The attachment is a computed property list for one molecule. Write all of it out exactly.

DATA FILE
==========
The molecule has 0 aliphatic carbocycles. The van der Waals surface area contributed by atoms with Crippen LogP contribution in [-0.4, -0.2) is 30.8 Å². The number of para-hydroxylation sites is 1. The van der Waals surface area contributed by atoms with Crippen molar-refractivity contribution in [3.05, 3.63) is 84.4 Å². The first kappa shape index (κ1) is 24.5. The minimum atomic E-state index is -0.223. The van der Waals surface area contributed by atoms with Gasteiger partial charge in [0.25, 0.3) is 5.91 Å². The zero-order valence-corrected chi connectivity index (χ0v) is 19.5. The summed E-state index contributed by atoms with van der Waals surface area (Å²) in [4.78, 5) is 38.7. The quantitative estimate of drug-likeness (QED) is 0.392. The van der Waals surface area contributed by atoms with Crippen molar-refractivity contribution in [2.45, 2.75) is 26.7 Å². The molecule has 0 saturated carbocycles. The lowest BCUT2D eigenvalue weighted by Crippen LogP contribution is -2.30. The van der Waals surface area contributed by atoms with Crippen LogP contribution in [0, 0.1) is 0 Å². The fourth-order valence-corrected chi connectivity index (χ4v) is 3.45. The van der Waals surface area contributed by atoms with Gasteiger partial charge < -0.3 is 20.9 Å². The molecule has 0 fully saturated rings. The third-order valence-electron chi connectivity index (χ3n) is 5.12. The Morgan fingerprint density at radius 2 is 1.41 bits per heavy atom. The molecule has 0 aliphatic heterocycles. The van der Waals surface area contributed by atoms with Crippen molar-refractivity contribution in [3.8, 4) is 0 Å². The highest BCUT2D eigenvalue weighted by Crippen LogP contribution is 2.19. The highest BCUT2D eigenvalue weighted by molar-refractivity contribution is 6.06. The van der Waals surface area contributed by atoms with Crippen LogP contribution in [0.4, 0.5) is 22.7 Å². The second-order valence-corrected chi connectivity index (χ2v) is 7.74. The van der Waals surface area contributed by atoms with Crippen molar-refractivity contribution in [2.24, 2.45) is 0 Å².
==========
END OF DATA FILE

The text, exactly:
The molecule has 0 aliphatic carbocycles. The van der Waals surface area contributed by atoms with Crippen LogP contribution in [-0.4, -0.2) is 30.8 Å². The number of para-hydroxylation sites is 1. The van der Waals surface area contributed by atoms with Crippen molar-refractivity contribution in [3.05, 3.63) is 84.4 Å². The first kappa shape index (κ1) is 24.5. The minimum atomic E-state index is -0.223. The van der Waals surface area contributed by atoms with Gasteiger partial charge in [0.25, 0.3) is 5.91 Å². The zero-order valence-corrected chi connectivity index (χ0v) is 19.5. The summed E-state index contributed by atoms with van der Waals surface area (Å²) in [4.78, 5) is 38.7. The quantitative estimate of drug-likeness (QED) is 0.392. The van der Waals surface area contributed by atoms with Crippen molar-refractivity contribution in [2.45, 2.75) is 26.7 Å². The molecule has 0 saturated carbocycles. The lowest BCUT2D eigenvalue weighted by Crippen LogP contribution is -2.30. The van der Waals surface area contributed by atoms with Crippen LogP contribution in [0, 0.1) is 0 Å². The fourth-order valence-corrected chi connectivity index (χ4v) is 3.45. The van der Waals surface area contributed by atoms with Gasteiger partial charge < -0.3 is 20.9 Å². The molecule has 0 fully saturated rings. The third-order valence-electron chi connectivity index (χ3n) is 5.12. The Morgan fingerprint density at radius 2 is 1.41 bits per heavy atom. The molecule has 0 aliphatic heterocycles. The van der Waals surface area contributed by atoms with Crippen molar-refractivity contribution in [3.8, 4) is 0 Å². The highest BCUT2D eigenvalue weighted by Crippen LogP contribution is 2.19. The highest BCUT2D eigenvalue weighted by molar-refractivity contribution is 6.06. The van der Waals surface area contributed by atoms with Crippen LogP contribution in [0.4, 0.5) is 22.7 Å². The second-order valence-corrected chi connectivity index (χ2v) is 7.74. The van der Waals surface area contributed by atoms with Crippen molar-refractivity contribution in [2.24, 2.45) is 0 Å².